Today, Senator Charles Schumer popped up to New York City for a visit to General Assembly and an announcement: Tomorrow he plans to introduce new legislation to the Senate–the snappily-named BRAINS Act–in an attempt to help alleviate the tech talent crunch by making it easier for startups to hire foreign-born workers.
“The bill will fix America’s broken high-skilled immigration problem,” he promised, by providing 55,000 new green cards available annually for foreign students graduating from US universities with advanced STEM degrees.
Everywhere he goes, said Senator Schumer, business leaders cite the lack of technical talent as their number one challenge. “With the introduction and hopefully the passage of the BRAINS Act, we’re going to move closer to ensuring a more vibrant future for Americans not even born yet,” he promised.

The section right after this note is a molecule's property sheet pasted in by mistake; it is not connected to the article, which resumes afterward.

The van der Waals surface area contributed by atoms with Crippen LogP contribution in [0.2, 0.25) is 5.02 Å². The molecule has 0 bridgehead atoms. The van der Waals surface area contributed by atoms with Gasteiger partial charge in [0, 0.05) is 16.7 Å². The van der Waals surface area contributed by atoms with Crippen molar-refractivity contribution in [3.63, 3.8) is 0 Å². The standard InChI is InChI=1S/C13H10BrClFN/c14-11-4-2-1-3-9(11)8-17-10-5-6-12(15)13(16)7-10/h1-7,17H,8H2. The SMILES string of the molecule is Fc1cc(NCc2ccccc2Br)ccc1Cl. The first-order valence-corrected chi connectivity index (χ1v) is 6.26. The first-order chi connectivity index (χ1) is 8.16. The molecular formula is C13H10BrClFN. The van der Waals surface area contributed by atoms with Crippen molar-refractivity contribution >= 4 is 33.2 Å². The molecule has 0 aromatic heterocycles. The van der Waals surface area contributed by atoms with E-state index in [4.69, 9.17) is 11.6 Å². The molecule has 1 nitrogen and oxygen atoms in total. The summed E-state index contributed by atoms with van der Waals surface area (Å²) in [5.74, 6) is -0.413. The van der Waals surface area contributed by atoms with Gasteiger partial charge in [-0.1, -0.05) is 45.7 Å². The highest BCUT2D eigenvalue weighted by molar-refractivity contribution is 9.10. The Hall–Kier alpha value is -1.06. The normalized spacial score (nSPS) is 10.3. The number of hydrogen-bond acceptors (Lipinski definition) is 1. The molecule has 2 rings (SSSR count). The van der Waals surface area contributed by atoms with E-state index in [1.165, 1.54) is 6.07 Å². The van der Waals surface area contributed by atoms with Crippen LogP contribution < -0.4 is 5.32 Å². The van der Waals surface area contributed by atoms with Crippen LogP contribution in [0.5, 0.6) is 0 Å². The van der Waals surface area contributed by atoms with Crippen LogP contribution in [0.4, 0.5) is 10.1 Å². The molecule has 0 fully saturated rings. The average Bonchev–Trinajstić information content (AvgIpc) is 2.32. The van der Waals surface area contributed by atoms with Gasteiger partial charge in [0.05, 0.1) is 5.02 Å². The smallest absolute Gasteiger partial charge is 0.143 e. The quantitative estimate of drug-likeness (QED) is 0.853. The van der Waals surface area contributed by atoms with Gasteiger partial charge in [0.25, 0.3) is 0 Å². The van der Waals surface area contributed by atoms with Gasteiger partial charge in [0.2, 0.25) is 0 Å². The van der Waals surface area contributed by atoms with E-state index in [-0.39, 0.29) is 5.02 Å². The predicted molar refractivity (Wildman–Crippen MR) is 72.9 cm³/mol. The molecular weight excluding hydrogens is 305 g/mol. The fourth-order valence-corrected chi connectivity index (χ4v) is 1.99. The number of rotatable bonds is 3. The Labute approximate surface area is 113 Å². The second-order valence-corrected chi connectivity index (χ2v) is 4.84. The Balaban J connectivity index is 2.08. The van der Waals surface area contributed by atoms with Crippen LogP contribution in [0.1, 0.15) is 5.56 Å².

Detractors of the the Stop Online Piracy Act (SOPA) and PROTECT IP Act (PIPA) may have reason to celebrate, albeit momentarily. According to Rep. Darrell Issa (CA-Rep.), an opponent of the bills, House Majority Leader Eric Cantor has assured him that SOPA will not move forward in Congress until “a consensus” has been reached.
Rep. Issa also said that a hearing regarding SOPA’s impact on cybersecurity scheduled for today has been postponed. On Friday, Rep. Lamar Smith (TX-Rep.), chief sponsor of SOPA, said he would take out a portion of the law that would allow the Justice Dept. to seek court orders requiring American ISPs to block subscriber access to foreign websites accused of infringing copyright, reports PC World.
Although Mr. Cantor’s camp has yet to issue a public statement, Rep. Issa, who is pushing for alternate legislation called the OPEN Act claims:
Texas congressman Rep. Lamar Smith has become a national household name, rare for obscure politician such as himself. It’s because he’s the author behind the controversial Stop Online Piracy Act, better known as SOPA, which if passed, could give our government the power to shut down any website they find in violation of online piracy laws.
Including, it would seem, his own.